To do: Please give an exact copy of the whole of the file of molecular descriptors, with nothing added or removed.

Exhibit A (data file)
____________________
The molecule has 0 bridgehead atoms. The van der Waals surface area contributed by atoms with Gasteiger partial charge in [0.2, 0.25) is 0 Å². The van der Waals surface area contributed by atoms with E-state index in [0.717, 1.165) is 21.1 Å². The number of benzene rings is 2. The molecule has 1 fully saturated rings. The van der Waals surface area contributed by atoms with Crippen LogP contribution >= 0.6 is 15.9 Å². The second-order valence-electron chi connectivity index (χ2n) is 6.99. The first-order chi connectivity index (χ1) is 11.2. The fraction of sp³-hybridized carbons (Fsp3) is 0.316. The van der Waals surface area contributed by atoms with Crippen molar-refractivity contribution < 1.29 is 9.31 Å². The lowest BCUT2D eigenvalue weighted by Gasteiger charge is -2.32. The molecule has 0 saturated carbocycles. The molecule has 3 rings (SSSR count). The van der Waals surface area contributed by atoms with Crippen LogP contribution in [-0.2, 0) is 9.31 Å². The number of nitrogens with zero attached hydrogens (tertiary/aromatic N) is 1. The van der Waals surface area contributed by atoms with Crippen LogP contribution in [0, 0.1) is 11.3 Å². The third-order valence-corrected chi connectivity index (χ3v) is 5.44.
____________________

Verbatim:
The molecule has 0 bridgehead atoms. The van der Waals surface area contributed by atoms with Gasteiger partial charge in [0.2, 0.25) is 0 Å². The van der Waals surface area contributed by atoms with E-state index in [0.717, 1.165) is 21.1 Å². The number of benzene rings is 2. The molecule has 1 fully saturated rings. The van der Waals surface area contributed by atoms with Crippen LogP contribution >= 0.6 is 15.9 Å². The second-order valence-electron chi connectivity index (χ2n) is 6.99. The first-order chi connectivity index (χ1) is 11.2. The fraction of sp³-hybridized carbons (Fsp3) is 0.316. The van der Waals surface area contributed by atoms with Crippen molar-refractivity contribution < 1.29 is 9.31 Å². The lowest BCUT2D eigenvalue weighted by Gasteiger charge is -2.32. The molecule has 0 saturated carbocycles. The molecule has 3 rings (SSSR count). The van der Waals surface area contributed by atoms with Crippen LogP contribution in [-0.2, 0) is 9.31 Å². The number of nitrogens with zero attached hydrogens (tertiary/aromatic N) is 1. The van der Waals surface area contributed by atoms with Crippen LogP contribution in [0, 0.1) is 11.3 Å². The third-order valence-corrected chi connectivity index (χ3v) is 5.44.